With the promise of vaccine distribution just weeks away, Mecklenburg County commissioners’ chairman George Dunlap says he doesn’t anticipate issuing another stay-at-home order, even as COVID-19 cases balloon throughout the Charlotte region.
The strict pandemic measure — implemented by local officials last spring, ahead of a statewide order from Gov. Roy Cooper — continues to lack the countywide support that’s needed to effectively flatten the coronavirus curve.
And Mecklenburg officials cannot stop residents from venturing into nearby counties, including Gaston and Iredell, where the virus is spreading more rapidly, Dunlap acknowledged. “Knowing what I know right now, I would not” sign a new order, he told The Charlotte Observer Tuesday.
“We’re not talking about building a field hospital or anything like that anymore,” Dunlap said, invoking early fears from April that local hospitals could be overwhelmed without sweeping lockdowns.
“The concern that I have is as people hear there’s a vaccine … I think people will begin to relax and not be as diligent in terms of following COVID protocols. That has the potential to allow the cases to get out of hand.”
Charlotte Mayor Vi Lyles could not be reached for comment on the prospect of additional safety measures. But Lyles, who’s signed other local emergency declarations tied to the pandemic, has previously signaled her intent to support all guidance from Mecklenburg Public Health Director Gibbie Harris, a city spokesman said.
Mecklenburg has logged 41,392 cumulative cases since the start of the pandemic in March, the North Carolina Department of Health and Human Services reported Tuesday. That’s a rate of 373 cases for every 10,000 residents. The death toll is 436, Mecklenburg officials said Monday afternoon.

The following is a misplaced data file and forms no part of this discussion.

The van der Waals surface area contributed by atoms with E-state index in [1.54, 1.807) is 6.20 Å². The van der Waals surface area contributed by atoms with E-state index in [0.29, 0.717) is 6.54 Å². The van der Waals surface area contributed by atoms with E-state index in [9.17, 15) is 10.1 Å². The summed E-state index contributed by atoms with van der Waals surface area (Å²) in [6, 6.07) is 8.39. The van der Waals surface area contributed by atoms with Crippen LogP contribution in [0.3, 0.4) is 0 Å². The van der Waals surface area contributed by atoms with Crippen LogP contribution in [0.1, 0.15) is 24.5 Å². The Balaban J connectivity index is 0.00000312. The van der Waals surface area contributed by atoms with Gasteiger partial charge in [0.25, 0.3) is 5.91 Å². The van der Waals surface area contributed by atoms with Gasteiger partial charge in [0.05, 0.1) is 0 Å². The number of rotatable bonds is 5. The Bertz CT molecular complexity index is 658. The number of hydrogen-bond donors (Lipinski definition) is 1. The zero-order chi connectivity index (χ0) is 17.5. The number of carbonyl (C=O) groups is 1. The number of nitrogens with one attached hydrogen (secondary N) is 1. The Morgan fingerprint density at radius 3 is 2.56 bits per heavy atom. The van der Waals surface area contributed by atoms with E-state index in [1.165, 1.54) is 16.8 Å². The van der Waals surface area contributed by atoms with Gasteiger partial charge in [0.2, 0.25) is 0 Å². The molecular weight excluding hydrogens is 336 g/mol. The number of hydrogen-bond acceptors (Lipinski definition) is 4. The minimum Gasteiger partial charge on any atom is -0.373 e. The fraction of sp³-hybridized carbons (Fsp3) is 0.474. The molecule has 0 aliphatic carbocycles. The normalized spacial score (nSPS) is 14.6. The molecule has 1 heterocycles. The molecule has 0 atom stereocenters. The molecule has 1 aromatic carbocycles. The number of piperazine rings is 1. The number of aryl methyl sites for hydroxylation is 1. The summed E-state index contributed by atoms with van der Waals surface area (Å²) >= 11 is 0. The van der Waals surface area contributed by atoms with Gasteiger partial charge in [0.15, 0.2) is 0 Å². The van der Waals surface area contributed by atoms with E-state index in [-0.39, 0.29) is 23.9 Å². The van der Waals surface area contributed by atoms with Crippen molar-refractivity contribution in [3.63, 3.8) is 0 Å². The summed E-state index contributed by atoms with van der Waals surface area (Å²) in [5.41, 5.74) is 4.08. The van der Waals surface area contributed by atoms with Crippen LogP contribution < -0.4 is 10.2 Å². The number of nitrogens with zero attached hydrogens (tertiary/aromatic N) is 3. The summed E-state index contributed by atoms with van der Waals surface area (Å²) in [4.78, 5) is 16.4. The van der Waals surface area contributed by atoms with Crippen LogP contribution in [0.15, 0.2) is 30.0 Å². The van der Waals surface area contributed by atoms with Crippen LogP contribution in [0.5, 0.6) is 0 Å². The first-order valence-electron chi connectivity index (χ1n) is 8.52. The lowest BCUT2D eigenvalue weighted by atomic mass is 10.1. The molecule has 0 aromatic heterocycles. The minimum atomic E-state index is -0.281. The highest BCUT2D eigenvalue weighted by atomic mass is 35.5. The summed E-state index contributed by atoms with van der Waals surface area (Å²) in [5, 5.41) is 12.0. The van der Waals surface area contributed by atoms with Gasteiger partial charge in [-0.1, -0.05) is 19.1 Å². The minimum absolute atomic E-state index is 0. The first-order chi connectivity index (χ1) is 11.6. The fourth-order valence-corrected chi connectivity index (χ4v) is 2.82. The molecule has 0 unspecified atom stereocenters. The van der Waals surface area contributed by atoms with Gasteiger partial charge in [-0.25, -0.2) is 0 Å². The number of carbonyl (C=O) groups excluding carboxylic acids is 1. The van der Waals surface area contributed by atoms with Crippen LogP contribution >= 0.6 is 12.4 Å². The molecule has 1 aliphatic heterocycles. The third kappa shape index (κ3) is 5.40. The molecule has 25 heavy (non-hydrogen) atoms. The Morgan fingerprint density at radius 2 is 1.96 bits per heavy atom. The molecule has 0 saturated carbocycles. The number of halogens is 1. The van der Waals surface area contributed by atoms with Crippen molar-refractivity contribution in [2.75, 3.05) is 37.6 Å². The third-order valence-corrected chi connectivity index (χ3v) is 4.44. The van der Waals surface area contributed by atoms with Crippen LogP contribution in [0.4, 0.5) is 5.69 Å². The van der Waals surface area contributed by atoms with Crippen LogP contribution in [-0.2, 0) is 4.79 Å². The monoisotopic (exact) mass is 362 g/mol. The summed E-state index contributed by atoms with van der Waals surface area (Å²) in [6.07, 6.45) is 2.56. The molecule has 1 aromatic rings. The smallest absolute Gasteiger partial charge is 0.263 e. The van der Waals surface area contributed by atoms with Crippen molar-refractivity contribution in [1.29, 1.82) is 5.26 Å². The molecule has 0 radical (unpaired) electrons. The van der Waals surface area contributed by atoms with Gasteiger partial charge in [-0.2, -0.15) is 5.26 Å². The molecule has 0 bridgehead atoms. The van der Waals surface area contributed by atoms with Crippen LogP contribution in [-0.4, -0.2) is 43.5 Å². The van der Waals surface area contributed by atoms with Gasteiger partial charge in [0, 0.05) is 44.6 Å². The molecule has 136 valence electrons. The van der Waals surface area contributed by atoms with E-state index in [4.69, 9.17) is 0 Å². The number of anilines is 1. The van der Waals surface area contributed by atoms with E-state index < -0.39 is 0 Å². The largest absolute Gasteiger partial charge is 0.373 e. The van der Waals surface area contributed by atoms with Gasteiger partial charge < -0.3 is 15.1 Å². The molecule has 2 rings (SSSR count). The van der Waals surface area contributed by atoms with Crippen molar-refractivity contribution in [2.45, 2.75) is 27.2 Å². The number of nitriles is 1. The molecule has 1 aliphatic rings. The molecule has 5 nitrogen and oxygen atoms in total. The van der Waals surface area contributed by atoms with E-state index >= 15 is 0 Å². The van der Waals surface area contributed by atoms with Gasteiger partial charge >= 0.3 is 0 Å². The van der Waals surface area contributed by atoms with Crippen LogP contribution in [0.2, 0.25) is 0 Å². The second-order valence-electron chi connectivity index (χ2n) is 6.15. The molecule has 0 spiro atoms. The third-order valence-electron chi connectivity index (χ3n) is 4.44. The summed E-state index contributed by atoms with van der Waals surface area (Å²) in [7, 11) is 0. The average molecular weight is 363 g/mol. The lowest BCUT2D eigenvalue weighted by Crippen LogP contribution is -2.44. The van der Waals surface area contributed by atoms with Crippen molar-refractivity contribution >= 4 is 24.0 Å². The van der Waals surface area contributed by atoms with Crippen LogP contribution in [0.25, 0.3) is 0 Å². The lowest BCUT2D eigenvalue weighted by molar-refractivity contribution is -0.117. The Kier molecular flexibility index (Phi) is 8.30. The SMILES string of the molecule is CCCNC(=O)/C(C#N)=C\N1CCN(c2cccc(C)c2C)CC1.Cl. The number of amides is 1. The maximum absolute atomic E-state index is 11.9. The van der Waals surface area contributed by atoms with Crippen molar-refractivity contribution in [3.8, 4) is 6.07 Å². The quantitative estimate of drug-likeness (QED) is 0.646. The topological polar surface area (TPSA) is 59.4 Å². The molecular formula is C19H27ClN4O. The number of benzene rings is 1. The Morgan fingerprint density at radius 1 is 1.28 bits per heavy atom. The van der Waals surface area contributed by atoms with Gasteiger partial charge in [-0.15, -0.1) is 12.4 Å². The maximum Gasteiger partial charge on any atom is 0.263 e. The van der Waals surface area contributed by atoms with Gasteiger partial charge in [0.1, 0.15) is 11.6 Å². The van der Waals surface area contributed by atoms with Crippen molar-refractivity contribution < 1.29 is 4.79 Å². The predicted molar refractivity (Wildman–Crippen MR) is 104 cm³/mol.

Over the weekend, the county shattered a single-day record when it added 534 new infections.
Local COVID-19 trends
In recent weeks, Mecklenburg’s new daily caseload and other crucial metrics have continued to accelerate in the wrong direction, moving closer to the alarming levels seen during July’s coronavirus peak.
Local and state health officials say the public must comply with basic guidelines, like wearing a face mask and social distancing, to avoid more regulations that could once again shutter businesses.
“We are in danger,” Cooper said in a news conference Monday. “This is a pivotal moment in our fight against the coronavirus. Our actions now will determine the fate of many.”
Mecklenburg has averaged nearly 365 new daily cases over the past week — nearly double the volume recorded at this point last month, public health data shows. The surge in infections cannot be solely attributed to expanded COVID-19 testing in Mecklenburg.
The county’s case tally rose by more than 110% in the first three weeks of November, compared to the same time span in October. In that period, the amount of tests administered among Mecklenburg residents increased by only 34%, according to a Charlotte Observer analysis.
The total could likely swell further by mid-December, when health data incorporates infections linked to the Thanksgiving holiday.
Health experts are encouraging people to keep gatherings small, get tested for COVID-19 prior to traveling, and opt for virtual celebrations if possible.
”The bottom line is we’re not naive — we know it’s going to happen,” Dunlap said of risky indoor get-togethers with extended family and friends. “We would simply warn people that once you’ve gone on your vacation and your Thanksgiving dinner, get back to the (coronavirus) protocols.”
Mecklenburg’s average positivity rate — which measures the percentage of COVID-19 tests that return a positive result — was 7.8% in the past week. That exceeds the 5% target outlined by the state and World Health Organizations when contemplating easing and tightening restrictions.
A higher positivity rate means the virus is growing more prevalent in a community, though Mecklenburg still ranks in the state’s lowest tier for community spread, based on a new county alert system. The tool also indicates local hospitals systems are equipped to care for coronavirus patients, with adequate staffing and beds still available.
The average number of people needing intensive hospital-level care has hovered around 180 in the past week, though — just 20 patients below the July peak.
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